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May 6, 2020, 8:20 a.m. EDT

Beyond Meat swings to profit as meat supply chain slammed by coronavirus

By Jon Swartz

Beyond Meat Inc.
Beyond Meat Inc. reported fiscal first-quarter revenue and earnings on Tuesday.

Beyond Meat Inc. is getting a bounce from an insatiable appetite among meat eaters.

The maker of plant-based meat reported first-quarter net income of $1.8 million, or 3 cents a share, compared with a loss of $6.6 million, or 95 cents a share, in the year-ago period. Revenue grew 141% to $97.1 million from $40.2 million in the year-ago period. Analysts surveyed by FactSet had estimated a loss of 7 cents a share on revenue of $88.8 million on average.

The first-quarter results, announced after the market’s close Tuesday, initially sent Beyond Meat (NAS:BYND)  shares up more than 7% in after-hours trading. Beyond Meat stock has roughly quadrupled from its initial public offering price of $25, and shares are up 26.5% in the past 12 months, while the S&P 500 index (S&P:SPX)  has inched down 0.5%.

The results “validate the continued strength of the plant-based food movement,” and “helped mitigate unprecedented COVID-related challenges” to business operations, Beyond Meat Chief Executive Ethan Brown said during a conference call with analysts following the earnings statement . He said uncertainty around the outbreak’s short-term impact has prompted Beyond Meat to withdraw its 2020 financial outlook, but meat constraints provide a long-term opportunity for Beyond Meat to vastly expand its reach among consumers and retailers.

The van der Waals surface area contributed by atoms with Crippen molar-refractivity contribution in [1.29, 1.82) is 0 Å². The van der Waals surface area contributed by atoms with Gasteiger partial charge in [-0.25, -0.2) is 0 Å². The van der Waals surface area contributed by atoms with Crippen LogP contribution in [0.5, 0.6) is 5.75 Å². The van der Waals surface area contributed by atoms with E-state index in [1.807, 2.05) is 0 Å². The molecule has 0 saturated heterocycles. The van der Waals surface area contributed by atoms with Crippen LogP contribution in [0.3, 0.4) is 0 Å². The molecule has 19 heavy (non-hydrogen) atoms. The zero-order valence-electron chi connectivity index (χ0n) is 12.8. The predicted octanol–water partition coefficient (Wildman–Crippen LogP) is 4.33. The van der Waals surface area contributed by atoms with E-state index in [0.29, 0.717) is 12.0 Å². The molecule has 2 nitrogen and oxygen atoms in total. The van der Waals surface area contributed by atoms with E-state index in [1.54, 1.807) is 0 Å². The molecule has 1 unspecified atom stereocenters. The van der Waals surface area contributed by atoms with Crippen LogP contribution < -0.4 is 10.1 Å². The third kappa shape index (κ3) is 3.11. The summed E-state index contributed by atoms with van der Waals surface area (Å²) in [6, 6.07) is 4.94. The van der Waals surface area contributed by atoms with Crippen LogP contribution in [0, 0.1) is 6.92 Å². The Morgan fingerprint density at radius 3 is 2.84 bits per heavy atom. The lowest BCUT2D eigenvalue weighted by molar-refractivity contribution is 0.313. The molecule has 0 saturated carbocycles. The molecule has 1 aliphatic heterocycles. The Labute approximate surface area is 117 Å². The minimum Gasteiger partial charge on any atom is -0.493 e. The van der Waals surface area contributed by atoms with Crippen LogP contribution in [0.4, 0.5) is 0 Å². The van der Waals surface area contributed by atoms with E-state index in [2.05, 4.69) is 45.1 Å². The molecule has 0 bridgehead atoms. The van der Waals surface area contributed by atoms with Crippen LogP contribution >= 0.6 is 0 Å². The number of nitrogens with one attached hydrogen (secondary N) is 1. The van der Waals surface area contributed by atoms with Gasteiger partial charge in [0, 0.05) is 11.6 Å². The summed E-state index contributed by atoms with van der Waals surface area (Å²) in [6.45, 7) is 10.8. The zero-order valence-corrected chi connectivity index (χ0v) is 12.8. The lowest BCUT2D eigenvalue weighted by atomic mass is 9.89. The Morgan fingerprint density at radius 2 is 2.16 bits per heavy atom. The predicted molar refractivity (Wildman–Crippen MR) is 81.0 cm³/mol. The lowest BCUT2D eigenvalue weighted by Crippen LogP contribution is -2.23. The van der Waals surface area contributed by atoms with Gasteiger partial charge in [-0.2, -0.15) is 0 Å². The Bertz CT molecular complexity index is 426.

Retail demand was particularly strong, though offset to some degree by “disruption to food-service sales” during a national lockdown in March, company Chief Financial Officer Mark Nelson said during the call. Beyond Meat’s restaurant partners include McDonald’s Corp. (NYS:MCD)  , Del Taco Restaurants Inc. (NAS:TACO)  and Dunkin’ Brands Group Inc.  .

Beyond Meat offers meat alternatives that could find a new spotlight as the coronavirus pandemic damages the traditional-meat supply chain.

Plant closures at Tyson Foods Inc. (NYS:TSN)  , the biggest U.S. meat company; Smithfield Foods Inc., the world’s No. 1 pork producer; and JBS SA, the biggest global meat company, underscore the challenges each face in producing meat while maintaining the safety of employees at plants, which have become hot spots for the spread of COVID-19. The closures have resulted in a 25% reduction of pork production and 10% of beef production in the U.S., according to the United Food and Commercial Workers International Union.

Tyson shares were clobbered Monday after it reported that production disruptions took a toll on profits.

See also: Tyson Foods stock slumps after earnings and sales miss

Disruptions in meat production amid escalating demand “without a doubt” will lead to higher prices, a Sysco Corp. (NYS:SYY)  executive said during a conference call with analysts. At the same time, some Wendy’s Co. (NAS:WEN)  restaurants have temporarily taken hamburgers off the menu. A random sampling of Wendy’s menus found 5% to 10% were chicken-only, Stifel analysts said in a note Tuesday.

Wendy’s acknowledged that certain menu items “may be temporarily limited” at some restaurants, though it’s uncertain how many of its roughly 5,800 U.S. eateries have been affected.

See also: Sysco’s stock turns higher after missing earnings expectations, but expects business to keep improving

Beyond Meat should continue to see a revenue bump in the current quarter after its began selling product through nearly 4,200 Starbucks Inc. (NAS:SBUX)   locations in China on April 21. Additionally, Starbucks on Monday said it would open more than 85% of its company-operated stores in the U.S. by the end of this week, and 90% by early June — albeit with limited hours and no dine-in service.

Brown said the company also intends to leverage marketing tie-ins with professional athletes like the NBA’s Kyrie Irving and Chris Paul, and Olympian Lindsey Vonn to highlight its healthy benefits.

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